Doing justice means understanding that terrorists are not to be asked for their opinion, but to fulfil their responsibilities, and that it is the duty of institutions to make those responsibilities be demanded and fulfilled under the strictest terms envisaged, and therefore allowed, by the law.
Doing justice means understanding that some people deserve to win and others deserve to be defeated, that victory needs to be that of victims and their memories about the shameful story that praises their murderers.
Doing justice, in short, means that we win and they lose.
There are not two sides negotiating anything. Any political initiative which aims to ‘contextualise’, ‘excuse’, ‘disguise’ or ‘interpret' the harsh reality of what terrorism, has done deserves nothing but an absolute and exemplary rejection by those who support the nation of citizens.
In order to point at those who try to make it disappear by all means and to terminate once and for all with a path which only benefits terrorists, its accomplices and its beneficiaries. A path which is not ours.
The majority principle is only applied in democracy, not outside it. Only those who respect freedom and everyone’s rights can be part of democracy. No majority can excuse, silence or validate murder, coercion or threat.
Abandoning violence cannot just mean to stop using it as of now, but also clearly admitting that it should never have been used, as well as a duly subordination to the law. It is not about creating new conditions according to which violence has no sense for terrorists, but about making society understand that violence has not ever been justified, that Spain did not deserve it, that nothing legitimises terrorism. That victims are completely innocent and terrorists are completely guilty.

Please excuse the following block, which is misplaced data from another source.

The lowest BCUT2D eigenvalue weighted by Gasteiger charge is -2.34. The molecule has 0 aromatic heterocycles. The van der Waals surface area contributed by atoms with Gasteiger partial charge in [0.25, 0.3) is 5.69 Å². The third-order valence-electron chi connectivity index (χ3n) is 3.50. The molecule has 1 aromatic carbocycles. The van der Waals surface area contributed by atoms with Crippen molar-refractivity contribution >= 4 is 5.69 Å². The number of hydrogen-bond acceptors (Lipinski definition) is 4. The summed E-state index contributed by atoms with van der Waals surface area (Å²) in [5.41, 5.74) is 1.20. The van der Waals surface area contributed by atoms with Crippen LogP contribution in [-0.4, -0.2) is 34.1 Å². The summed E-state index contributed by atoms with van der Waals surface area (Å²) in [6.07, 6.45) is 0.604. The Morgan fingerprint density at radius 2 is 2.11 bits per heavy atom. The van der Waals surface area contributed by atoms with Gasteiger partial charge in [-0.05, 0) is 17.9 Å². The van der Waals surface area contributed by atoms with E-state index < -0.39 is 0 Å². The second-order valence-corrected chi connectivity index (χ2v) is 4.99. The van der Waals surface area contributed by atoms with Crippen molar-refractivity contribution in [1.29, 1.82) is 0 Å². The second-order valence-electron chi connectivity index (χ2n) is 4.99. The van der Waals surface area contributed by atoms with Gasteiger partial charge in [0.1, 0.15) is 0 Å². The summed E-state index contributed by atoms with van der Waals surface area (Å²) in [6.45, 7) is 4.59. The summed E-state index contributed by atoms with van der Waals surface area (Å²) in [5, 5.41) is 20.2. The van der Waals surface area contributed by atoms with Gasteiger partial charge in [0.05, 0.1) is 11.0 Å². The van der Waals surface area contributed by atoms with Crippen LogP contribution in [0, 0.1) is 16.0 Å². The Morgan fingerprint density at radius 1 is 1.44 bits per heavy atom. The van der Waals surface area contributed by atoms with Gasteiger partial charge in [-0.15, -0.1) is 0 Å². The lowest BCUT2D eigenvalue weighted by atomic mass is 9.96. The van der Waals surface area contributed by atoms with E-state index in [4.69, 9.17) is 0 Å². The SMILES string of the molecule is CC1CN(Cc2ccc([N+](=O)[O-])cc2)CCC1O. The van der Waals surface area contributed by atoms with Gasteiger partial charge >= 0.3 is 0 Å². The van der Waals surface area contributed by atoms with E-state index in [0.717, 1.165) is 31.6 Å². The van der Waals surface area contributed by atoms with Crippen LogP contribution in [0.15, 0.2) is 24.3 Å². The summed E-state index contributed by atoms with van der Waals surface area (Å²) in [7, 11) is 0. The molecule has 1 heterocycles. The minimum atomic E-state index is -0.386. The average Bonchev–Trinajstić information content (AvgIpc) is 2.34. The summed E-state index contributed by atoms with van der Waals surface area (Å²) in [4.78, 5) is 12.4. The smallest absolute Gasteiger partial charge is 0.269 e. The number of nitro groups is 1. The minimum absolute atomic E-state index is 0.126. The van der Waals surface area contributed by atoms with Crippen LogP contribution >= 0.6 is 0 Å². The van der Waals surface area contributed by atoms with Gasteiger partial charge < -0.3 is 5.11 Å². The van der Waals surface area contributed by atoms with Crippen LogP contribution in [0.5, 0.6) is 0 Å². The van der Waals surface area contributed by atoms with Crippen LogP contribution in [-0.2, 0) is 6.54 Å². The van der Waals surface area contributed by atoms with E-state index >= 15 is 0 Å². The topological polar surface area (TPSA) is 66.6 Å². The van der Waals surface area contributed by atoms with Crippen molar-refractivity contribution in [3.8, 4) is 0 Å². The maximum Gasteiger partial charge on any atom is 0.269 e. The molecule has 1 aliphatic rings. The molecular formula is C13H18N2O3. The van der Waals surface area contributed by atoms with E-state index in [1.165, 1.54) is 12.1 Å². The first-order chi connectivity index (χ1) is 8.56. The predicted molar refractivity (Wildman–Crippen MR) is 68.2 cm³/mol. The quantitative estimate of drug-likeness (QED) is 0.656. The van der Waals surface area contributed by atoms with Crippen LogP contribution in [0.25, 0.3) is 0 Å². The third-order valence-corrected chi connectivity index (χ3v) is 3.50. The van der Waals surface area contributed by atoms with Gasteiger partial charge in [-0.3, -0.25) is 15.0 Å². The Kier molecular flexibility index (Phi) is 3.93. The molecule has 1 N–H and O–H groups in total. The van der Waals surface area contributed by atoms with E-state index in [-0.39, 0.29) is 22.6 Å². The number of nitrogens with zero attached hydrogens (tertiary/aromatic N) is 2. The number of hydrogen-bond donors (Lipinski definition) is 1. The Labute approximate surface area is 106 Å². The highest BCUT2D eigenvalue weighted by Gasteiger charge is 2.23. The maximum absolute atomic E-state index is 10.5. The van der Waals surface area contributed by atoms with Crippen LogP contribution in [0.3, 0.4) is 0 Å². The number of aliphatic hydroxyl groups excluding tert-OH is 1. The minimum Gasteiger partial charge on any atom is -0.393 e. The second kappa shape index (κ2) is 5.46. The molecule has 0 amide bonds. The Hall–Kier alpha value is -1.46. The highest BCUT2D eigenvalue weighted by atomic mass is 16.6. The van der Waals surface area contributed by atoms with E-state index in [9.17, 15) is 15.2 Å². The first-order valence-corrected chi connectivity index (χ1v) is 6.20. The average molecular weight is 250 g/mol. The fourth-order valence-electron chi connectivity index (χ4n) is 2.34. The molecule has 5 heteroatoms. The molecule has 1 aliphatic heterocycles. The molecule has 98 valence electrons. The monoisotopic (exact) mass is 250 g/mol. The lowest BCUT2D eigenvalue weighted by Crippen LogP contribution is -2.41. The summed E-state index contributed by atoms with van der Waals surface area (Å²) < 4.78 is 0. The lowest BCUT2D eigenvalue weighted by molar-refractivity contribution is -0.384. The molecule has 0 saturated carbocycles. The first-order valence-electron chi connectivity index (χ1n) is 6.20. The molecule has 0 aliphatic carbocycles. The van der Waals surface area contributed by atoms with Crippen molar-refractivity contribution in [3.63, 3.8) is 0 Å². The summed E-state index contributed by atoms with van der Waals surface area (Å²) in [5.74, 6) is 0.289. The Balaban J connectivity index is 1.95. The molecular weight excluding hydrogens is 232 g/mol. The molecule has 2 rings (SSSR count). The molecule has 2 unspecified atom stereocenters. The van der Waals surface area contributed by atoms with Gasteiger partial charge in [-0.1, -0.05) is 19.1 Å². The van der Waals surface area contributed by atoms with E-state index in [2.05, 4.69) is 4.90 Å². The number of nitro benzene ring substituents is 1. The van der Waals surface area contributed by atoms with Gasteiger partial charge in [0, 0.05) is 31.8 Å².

Some people have tried to create, in the first place, the lie that victims do not exist. Secondly, the fiction that even though victims do exist, they have not been victims of anyone, or, if any, they have been victims of a given circumstance or conflict, which is nothing but a hideous lie.
That is just what we aim to recall here today. There is no terrorism without terrorists. And we are not going to accept oblivion. Let nobody assume that we are going to act as if terrorism had never existed. As if it does not sill exist in many of its forms.
In the last decades, we have experienced, as Spaniards and because we are Spanish, an extraordinary history. Some people fight against it endlessly. They show a hostility that, even though it is a minority, it is organized and ready to go. It must come up against a clear statement of the Constitution and the unity that it consecrates.
The greatest political task of today’s Spain is building, arranging and launching a great national policy based on the constitutional principles. A great and attractive civic project capable of encouraging society and lending it its determined and permanent support. Every time we have done it that way, we have been able to defeat the threats to our freedom, serious as they may have been.
In order to face this task, society needs to find in institutions much more than understanding or support. Much more than an ally or a supporter. Society needs to find in institutions the leadership of those who have to open the way and take the lead, especially where it is needed the most.